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Agile and Lean – What do they really mean?

By Nathan Wilson | October 18, 2013 | 0 Comments

As hard as it is for a nerd to admit, words matter. One of the challenges of talking to clients about methodology is that two of the most important words have different meanings to IT and the wider organization.

First is the word agile itself. The authors of the Agile Manifesto did a great job of picking a term with universal appeal.  Who would want to be less agile? Nobody arrives at work wanting to make development less responsive.  The problem with this is that often when the business wants IT to be more agile, development will assume that they are being told to adopt an agile methodology. Most business leaders are not looking for IT to DO agile, they are looking for IT to BE agile. Scrum, Kanban, and XP are just implementation details.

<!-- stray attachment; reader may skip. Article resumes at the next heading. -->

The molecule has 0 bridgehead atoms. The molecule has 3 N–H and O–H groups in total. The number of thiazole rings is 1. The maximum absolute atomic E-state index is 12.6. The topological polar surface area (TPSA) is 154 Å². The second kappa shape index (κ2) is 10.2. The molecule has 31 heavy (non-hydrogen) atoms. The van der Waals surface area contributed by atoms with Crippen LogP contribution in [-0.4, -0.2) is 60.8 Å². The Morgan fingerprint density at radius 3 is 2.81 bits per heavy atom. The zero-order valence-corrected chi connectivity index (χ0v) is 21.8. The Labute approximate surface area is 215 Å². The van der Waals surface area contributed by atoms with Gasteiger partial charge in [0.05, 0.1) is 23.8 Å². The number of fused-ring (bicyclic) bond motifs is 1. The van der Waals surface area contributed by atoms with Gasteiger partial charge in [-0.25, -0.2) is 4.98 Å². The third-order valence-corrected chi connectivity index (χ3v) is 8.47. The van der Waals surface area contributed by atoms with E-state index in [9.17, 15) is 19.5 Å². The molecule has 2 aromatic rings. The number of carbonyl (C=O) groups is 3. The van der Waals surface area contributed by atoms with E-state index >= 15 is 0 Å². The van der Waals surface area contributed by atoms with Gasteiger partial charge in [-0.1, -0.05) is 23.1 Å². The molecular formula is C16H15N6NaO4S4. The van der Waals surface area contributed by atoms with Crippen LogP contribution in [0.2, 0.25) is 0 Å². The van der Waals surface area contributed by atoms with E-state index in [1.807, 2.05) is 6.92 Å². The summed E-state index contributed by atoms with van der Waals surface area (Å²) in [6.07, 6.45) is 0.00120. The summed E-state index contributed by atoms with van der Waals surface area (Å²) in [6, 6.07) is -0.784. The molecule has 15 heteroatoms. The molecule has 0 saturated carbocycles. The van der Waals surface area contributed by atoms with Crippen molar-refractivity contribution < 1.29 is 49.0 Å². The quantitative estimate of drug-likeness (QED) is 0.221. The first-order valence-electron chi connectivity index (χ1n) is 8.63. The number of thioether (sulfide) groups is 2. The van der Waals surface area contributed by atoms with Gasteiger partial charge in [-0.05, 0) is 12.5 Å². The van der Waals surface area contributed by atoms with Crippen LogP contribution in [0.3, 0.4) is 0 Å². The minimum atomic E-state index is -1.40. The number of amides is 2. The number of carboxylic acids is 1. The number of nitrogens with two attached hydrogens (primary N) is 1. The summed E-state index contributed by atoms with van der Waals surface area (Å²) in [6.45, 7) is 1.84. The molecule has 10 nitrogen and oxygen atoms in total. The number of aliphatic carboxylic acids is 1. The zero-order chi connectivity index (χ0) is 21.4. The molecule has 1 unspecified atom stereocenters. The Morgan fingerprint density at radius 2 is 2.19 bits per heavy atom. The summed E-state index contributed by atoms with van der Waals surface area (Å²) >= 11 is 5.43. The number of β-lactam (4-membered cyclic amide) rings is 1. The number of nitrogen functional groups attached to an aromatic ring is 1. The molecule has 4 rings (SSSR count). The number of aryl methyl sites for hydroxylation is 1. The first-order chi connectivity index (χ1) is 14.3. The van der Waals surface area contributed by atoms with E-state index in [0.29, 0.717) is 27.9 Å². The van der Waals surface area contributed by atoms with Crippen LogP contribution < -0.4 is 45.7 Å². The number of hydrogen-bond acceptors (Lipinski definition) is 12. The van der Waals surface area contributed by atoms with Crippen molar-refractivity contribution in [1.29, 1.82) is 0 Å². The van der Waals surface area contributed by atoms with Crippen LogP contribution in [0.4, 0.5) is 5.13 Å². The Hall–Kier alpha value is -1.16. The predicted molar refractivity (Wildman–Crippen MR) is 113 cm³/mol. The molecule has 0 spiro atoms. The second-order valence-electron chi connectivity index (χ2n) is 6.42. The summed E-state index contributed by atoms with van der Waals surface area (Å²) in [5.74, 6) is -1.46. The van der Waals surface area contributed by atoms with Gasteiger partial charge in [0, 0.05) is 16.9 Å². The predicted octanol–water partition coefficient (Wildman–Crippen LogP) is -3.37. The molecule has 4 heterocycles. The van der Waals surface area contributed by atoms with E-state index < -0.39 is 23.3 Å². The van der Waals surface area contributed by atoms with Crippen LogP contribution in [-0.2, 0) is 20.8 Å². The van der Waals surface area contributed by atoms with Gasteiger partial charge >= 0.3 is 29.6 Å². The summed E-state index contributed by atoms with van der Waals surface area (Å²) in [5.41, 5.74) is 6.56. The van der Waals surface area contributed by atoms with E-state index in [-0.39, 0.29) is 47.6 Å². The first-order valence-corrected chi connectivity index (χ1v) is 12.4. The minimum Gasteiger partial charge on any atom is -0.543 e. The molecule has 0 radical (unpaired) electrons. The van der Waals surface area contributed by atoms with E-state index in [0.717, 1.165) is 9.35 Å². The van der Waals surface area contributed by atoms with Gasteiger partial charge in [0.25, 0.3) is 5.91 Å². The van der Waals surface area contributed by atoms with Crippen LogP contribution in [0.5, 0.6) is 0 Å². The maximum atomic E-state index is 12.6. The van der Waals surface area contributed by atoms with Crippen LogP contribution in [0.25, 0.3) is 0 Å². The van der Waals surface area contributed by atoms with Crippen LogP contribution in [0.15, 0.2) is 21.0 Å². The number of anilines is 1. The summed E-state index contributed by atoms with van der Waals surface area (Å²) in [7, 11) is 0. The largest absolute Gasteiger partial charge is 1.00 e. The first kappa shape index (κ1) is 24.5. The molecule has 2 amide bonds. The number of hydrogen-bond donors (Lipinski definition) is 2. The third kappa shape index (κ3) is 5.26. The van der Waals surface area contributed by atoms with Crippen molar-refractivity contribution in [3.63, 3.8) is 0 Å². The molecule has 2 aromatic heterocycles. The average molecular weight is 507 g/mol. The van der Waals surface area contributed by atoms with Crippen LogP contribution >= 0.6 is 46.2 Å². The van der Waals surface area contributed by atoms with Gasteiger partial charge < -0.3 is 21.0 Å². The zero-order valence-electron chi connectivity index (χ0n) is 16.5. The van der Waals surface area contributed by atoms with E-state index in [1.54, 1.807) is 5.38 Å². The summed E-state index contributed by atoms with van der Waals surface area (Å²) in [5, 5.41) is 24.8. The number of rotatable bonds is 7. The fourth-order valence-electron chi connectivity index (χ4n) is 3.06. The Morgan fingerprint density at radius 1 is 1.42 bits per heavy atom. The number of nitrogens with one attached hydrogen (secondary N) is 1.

The second word is Lean. When the business wants IT to adopt lean principles, they at least understand some of the agile goals. Lean principles of small batch sizes, shorter cycle times and reducing waste are a pretty good fit with MVP, continuous deployment, and collaborative development.  The problem is that when the business asks IT to be lean, IT often assumes that they are being told to implement the Lean/Kanban methodology. The reality is that all of the agile methodologies are techniques to apply lean principles to software development.

When the business asks for lean or agile, they are asking you to be more responsive to their changing needs. This desire for responsiveness can be a great way to start  the conversation about how your relationship with the business will need to change. It is really hard to be responsive to a business while following a detailed yearly plan.

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